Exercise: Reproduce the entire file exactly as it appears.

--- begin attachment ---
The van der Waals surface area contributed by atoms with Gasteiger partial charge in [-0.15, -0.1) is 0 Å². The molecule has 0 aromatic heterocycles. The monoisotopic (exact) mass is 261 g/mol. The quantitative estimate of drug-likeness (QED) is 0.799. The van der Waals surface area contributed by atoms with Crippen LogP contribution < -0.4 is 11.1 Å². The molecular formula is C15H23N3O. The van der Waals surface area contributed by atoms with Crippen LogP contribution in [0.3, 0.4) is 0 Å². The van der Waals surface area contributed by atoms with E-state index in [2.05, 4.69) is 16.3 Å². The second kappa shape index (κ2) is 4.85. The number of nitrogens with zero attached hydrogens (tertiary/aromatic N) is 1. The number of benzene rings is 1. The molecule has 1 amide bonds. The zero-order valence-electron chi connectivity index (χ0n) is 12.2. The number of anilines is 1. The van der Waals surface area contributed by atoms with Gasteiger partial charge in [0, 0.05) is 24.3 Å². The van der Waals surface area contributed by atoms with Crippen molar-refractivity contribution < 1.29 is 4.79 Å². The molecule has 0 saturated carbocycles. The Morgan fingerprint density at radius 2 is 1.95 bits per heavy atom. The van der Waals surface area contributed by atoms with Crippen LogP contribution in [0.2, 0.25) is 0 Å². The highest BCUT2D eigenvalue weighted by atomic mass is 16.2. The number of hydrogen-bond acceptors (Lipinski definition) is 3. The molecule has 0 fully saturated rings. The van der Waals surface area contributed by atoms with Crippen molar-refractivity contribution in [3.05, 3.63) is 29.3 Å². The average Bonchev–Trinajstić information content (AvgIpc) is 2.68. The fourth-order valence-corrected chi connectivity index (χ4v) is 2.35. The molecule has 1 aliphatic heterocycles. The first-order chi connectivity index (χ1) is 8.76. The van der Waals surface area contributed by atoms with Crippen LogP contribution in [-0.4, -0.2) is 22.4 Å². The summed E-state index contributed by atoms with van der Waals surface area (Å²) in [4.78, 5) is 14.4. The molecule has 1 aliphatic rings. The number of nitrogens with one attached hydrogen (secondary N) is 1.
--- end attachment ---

The van der Waals surface area contributed by atoms with Gasteiger partial charge in [-0.15, -0.1) is 0 Å². The molecule has 0 aromatic heterocycles. The monoisotopic (exact) mass is 261 g/mol. The quantitative estimate of drug-likeness (QED) is 0.799. The van der Waals surface area contributed by atoms with Crippen LogP contribution < -0.4 is 11.1 Å². The molecular formula is C15H23N3O. The van der Waals surface area contributed by atoms with Crippen LogP contribution in [0.3, 0.4) is 0 Å². The van der Waals surface area contributed by atoms with E-state index in [2.05, 4.69) is 16.3 Å². The second kappa shape index (κ2) is 4.85. The number of nitrogens with zero attached hydrogens (tertiary/aromatic N) is 1. The number of benzene rings is 1. The molecule has 1 amide bonds. The zero-order valence-electron chi connectivity index (χ0n) is 12.2. The number of anilines is 1. The van der Waals surface area contributed by atoms with Gasteiger partial charge in [0, 0.05) is 24.3 Å². The van der Waals surface area contributed by atoms with Crippen molar-refractivity contribution < 1.29 is 4.79 Å². The molecule has 0 saturated carbocycles. The Morgan fingerprint density at radius 2 is 1.95 bits per heavy atom. The van der Waals surface area contributed by atoms with Crippen LogP contribution in [0.2, 0.25) is 0 Å². The highest BCUT2D eigenvalue weighted by atomic mass is 16.2. The number of hydrogen-bond acceptors (Lipinski definition) is 3. The molecule has 0 fully saturated rings. The van der Waals surface area contributed by atoms with Crippen molar-refractivity contribution in [3.05, 3.63) is 29.3 Å². The average Bonchev–Trinajstić information content (AvgIpc) is 2.68. The fourth-order valence-corrected chi connectivity index (χ4v) is 2.35. The molecule has 1 aliphatic heterocycles. The first-order chi connectivity index (χ1) is 8.76. The van der Waals surface area contributed by atoms with Crippen LogP contribution in [-0.4, -0.2) is 22.4 Å². The summed E-state index contributed by atoms with van der Waals surface area (Å²) in [4.78, 5) is 14.4. The molecule has 1 aliphatic rings. The number of nitrogens with one attached hydrogen (secondary N) is 1.